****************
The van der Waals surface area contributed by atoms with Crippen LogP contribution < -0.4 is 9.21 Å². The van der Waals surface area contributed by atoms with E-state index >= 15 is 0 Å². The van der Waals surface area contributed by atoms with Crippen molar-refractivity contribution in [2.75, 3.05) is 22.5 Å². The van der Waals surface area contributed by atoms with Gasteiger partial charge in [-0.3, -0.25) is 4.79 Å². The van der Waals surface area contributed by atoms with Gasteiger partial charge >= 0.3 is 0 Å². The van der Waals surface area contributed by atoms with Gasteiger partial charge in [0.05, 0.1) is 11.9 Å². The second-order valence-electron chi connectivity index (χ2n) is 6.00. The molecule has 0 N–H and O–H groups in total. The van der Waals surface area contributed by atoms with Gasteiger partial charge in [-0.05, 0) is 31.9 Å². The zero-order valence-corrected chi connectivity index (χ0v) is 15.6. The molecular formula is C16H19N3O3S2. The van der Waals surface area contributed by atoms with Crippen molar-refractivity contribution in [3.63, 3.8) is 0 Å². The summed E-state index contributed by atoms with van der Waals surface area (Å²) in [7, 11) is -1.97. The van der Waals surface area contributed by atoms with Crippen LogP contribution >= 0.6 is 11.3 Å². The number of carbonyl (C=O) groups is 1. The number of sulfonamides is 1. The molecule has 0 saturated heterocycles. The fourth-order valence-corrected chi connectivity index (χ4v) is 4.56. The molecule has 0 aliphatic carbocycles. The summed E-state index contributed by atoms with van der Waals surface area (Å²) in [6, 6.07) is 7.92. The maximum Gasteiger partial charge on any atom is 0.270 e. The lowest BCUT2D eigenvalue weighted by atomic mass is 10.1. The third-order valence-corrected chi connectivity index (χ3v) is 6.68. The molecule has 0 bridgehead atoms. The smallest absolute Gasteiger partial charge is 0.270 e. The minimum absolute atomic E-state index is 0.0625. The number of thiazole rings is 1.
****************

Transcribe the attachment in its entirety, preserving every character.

The van der Waals surface area contributed by atoms with Crippen LogP contribution < -0.4 is 9.21 Å². The van der Waals surface area contributed by atoms with E-state index >= 15 is 0 Å². The van der Waals surface area contributed by atoms with Crippen molar-refractivity contribution in [2.75, 3.05) is 22.5 Å². The van der Waals surface area contributed by atoms with Gasteiger partial charge in [-0.3, -0.25) is 4.79 Å². The van der Waals surface area contributed by atoms with Gasteiger partial charge >= 0.3 is 0 Å². The van der Waals surface area contributed by atoms with Gasteiger partial charge in [0.05, 0.1) is 11.9 Å². The second-order valence-electron chi connectivity index (χ2n) is 6.00. The molecule has 0 N–H and O–H groups in total. The van der Waals surface area contributed by atoms with Gasteiger partial charge in [-0.05, 0) is 31.9 Å². The zero-order valence-corrected chi connectivity index (χ0v) is 15.6. The molecular formula is C16H19N3O3S2. The van der Waals surface area contributed by atoms with Crippen molar-refractivity contribution in [3.63, 3.8) is 0 Å². The summed E-state index contributed by atoms with van der Waals surface area (Å²) in [7, 11) is -1.97. The van der Waals surface area contributed by atoms with Crippen LogP contribution >= 0.6 is 11.3 Å². The number of carbonyl (C=O) groups is 1. The number of sulfonamides is 1. The molecule has 0 saturated heterocycles. The fourth-order valence-corrected chi connectivity index (χ4v) is 4.56. The molecule has 0 aliphatic carbocycles. The summed E-state index contributed by atoms with van der Waals surface area (Å²) in [6, 6.07) is 7.92. The maximum Gasteiger partial charge on any atom is 0.270 e. The lowest BCUT2D eigenvalue weighted by atomic mass is 10.1. The third-order valence-corrected chi connectivity index (χ3v) is 6.68. The molecule has 0 bridgehead atoms. The smallest absolute Gasteiger partial charge is 0.270 e. The minimum absolute atomic E-state index is 0.0625. The number of thiazole rings is 1.